The Plural of Christmas: Here’s What It Is and How to Use It

Your writing, at its best

Compose bold, clear, mistake-free, writing with Grammarly's AI-powered writing assistant

The Plural of Christmas: Here’s What It Is and How to Use It

If you have ever needed to use the plural form of Christmas and wondered what it is, you have come to the right place. This article will teach you all about this beautiful holiday, the plural form of the word, the history and origin, synonyms, and examples of the word in context. 

What Is the Definition of Christmas?

The word Christmas is defined as:

  •  A Christian feast on December 25 or among some Eastern Orthodox Christians on January 7 that commemorates the birth of Christ and is usually observed as a legal holiday

Although this is an evangelical holiday, people from all over the world and other religions still celebrate this sacred holiday season with greetings like “Merry Christmas” and “Christmas Cheer.” If you are religious, you will celebrate the birth of Christ, but many think of Santa in a bright red suit, pretty wrapped gifts from Amazon, yummy food, Christmas cards, hot chocolate, traditions, decorations, and spending time with those they hold dear. If not, many offer greetings like “Happy Holidays” or “Season’s Greetings.” Christmas whether you are religious or not is a very loved holiday that comes before the new year. 

What Is the Plural Form of Christmas?

Many sources say the plural of Christmas is Christmases, while others say this proper noun does not get a plural form. Some examples of where a plural form would be used are:

  • Many Christmases ago, I received a very special gift.
  • I spent many Christmases away from home. 

It is safe to say you can get away with pluralizing the word with an “es” added correctly following grammar rules for plural nouns — no apostrophe needed. Since it’s not an irregular noun, it is an accepted form of the word, even if it is considered a proper noun typically used as an adjective.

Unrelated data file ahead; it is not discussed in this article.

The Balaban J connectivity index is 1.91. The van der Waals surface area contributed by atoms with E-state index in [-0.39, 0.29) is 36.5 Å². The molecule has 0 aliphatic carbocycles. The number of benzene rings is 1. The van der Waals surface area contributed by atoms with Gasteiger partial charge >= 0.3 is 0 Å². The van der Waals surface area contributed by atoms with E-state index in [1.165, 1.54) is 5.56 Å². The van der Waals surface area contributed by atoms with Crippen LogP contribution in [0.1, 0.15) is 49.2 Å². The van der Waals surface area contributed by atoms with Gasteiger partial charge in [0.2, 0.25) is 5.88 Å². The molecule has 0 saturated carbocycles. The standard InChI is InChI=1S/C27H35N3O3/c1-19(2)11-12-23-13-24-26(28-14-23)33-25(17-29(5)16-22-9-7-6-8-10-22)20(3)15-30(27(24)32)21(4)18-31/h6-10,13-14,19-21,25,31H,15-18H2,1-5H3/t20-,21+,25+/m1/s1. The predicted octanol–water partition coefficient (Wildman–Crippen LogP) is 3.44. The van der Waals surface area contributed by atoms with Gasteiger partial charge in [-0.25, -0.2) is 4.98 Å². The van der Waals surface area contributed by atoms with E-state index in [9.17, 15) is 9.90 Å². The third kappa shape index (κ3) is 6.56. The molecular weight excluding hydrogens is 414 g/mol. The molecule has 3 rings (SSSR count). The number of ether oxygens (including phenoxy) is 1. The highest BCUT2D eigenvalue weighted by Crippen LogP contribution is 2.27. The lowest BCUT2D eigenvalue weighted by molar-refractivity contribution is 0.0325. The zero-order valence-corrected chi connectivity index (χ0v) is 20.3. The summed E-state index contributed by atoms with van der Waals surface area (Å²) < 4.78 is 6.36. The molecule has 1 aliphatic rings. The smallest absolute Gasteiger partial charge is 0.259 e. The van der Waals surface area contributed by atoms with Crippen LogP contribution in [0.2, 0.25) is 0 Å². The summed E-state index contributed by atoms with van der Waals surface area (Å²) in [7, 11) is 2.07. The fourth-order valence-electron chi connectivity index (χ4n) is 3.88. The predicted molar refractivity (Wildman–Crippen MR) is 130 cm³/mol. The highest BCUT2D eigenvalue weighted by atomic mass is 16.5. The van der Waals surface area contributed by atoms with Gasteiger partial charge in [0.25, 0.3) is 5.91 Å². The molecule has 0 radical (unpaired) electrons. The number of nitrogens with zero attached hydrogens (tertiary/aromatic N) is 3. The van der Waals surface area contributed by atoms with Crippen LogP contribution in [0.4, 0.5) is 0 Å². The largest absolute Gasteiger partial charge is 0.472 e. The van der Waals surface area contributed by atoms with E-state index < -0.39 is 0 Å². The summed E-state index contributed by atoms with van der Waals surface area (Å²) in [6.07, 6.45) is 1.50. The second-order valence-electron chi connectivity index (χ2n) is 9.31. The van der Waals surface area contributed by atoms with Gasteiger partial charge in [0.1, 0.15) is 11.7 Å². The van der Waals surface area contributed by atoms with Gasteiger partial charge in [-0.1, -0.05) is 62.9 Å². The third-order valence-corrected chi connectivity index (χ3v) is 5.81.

The History and Origin of the Word

The word Christmas has been around for a few centuries but it is derived from Greek and Hebrew words. Christ comes from the Greek word Christos and the Hebrew word masiah, meaning anointed one. The actual word of Christmas comes from the Middle English word Christmasse which comes from the Old English word Cristes-messe meaning Christ’s mass. There is much controversy about why the common word today came from those roots considering we are not talking about the literal mass of Christ’s body. There are a few different theories. Since it comes from the Latin root missa some say it is from the Latin verb mittere which means something that has been sent, but there are flaws with this theory because missa is grammatically feminine and cannot refer to Christ himself. Others say it is from the Latin word missio from the Catholic church saying “ite, missa est” which means “ go, the dismissal is made.”  The last theory is that it comes from the Hebrew word missah which means unleavened bread that was offered with the Passover sacrifice found in Exodus.